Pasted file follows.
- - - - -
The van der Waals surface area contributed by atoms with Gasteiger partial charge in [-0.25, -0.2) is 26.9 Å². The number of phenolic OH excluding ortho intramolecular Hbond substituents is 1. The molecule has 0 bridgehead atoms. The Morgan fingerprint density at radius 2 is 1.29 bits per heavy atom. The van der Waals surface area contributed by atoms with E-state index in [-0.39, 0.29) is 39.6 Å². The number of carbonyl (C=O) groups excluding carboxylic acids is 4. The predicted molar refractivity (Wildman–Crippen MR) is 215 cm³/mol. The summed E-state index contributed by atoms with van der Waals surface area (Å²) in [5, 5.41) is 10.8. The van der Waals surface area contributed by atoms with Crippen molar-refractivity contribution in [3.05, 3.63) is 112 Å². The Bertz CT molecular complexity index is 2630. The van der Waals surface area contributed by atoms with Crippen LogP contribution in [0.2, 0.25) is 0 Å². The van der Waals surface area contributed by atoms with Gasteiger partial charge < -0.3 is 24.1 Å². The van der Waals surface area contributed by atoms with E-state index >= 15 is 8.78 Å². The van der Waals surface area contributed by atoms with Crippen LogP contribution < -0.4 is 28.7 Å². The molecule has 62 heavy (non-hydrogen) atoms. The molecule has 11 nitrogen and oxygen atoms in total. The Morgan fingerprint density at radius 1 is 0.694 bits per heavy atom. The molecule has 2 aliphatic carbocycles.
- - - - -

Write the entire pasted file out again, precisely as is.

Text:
The van der Waals surface area contributed by atoms with Gasteiger partial charge in [-0.25, -0.2) is 26.9 Å². The number of phenolic OH excluding ortho intramolecular Hbond substituents is 1. The molecule has 0 bridgehead atoms. The Morgan fingerprint density at radius 2 is 1.29 bits per heavy atom. The van der Waals surface area contributed by atoms with E-state index in [-0.39, 0.29) is 39.6 Å². The number of carbonyl (C=O) groups excluding carboxylic acids is 4. The predicted molar refractivity (Wildman–Crippen MR) is 215 cm³/mol. The summed E-state index contributed by atoms with van der Waals surface area (Å²) in [5, 5.41) is 10.8. The van der Waals surface area contributed by atoms with Crippen molar-refractivity contribution in [3.05, 3.63) is 112 Å². The Bertz CT molecular complexity index is 2630. The van der Waals surface area contributed by atoms with Crippen LogP contribution in [0.2, 0.25) is 0 Å². The van der Waals surface area contributed by atoms with Gasteiger partial charge < -0.3 is 24.1 Å². The van der Waals surface area contributed by atoms with E-state index >= 15 is 8.78 Å². The van der Waals surface area contributed by atoms with Crippen LogP contribution < -0.4 is 28.7 Å². The molecule has 62 heavy (non-hydrogen) atoms. The molecule has 11 nitrogen and oxygen atoms in total. The Morgan fingerprint density at radius 1 is 0.694 bits per heavy atom. The molecule has 2 aliphatic carbocycles.